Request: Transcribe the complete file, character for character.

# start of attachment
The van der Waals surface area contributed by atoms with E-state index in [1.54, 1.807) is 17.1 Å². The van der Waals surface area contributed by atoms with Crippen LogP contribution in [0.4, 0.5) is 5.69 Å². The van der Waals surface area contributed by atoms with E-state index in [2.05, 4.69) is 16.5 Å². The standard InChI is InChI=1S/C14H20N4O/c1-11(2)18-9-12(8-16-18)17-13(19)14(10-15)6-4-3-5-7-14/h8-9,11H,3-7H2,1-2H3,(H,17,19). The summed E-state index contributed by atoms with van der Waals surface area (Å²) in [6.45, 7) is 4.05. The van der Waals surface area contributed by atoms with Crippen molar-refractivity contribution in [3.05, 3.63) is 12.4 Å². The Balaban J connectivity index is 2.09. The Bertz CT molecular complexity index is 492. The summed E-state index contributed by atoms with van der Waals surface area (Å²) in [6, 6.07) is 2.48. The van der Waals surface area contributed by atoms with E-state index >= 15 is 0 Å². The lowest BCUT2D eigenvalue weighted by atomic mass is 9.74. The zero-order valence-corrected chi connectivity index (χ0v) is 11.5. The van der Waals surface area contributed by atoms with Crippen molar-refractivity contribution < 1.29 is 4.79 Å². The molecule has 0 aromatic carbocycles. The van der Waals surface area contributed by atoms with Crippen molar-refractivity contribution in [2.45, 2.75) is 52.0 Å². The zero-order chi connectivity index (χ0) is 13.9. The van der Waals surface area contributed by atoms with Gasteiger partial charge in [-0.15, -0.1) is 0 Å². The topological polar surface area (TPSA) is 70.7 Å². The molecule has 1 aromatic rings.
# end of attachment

The van der Waals surface area contributed by atoms with E-state index in [1.54, 1.807) is 17.1 Å². The van der Waals surface area contributed by atoms with Crippen LogP contribution in [0.4, 0.5) is 5.69 Å². The van der Waals surface area contributed by atoms with E-state index in [2.05, 4.69) is 16.5 Å². The standard InChI is InChI=1S/C14H20N4O/c1-11(2)18-9-12(8-16-18)17-13(19)14(10-15)6-4-3-5-7-14/h8-9,11H,3-7H2,1-2H3,(H,17,19). The summed E-state index contributed by atoms with van der Waals surface area (Å²) in [6.45, 7) is 4.05. The van der Waals surface area contributed by atoms with Crippen molar-refractivity contribution in [3.05, 3.63) is 12.4 Å². The Balaban J connectivity index is 2.09. The Bertz CT molecular complexity index is 492. The summed E-state index contributed by atoms with van der Waals surface area (Å²) in [6, 6.07) is 2.48. The van der Waals surface area contributed by atoms with E-state index >= 15 is 0 Å². The lowest BCUT2D eigenvalue weighted by atomic mass is 9.74. The zero-order valence-corrected chi connectivity index (χ0v) is 11.5. The van der Waals surface area contributed by atoms with Crippen molar-refractivity contribution < 1.29 is 4.79 Å². The molecule has 0 aromatic carbocycles. The van der Waals surface area contributed by atoms with Crippen molar-refractivity contribution in [2.45, 2.75) is 52.0 Å². The zero-order chi connectivity index (χ0) is 13.9. The van der Waals surface area contributed by atoms with Gasteiger partial charge in [-0.15, -0.1) is 0 Å². The topological polar surface area (TPSA) is 70.7 Å². The molecule has 1 aromatic rings.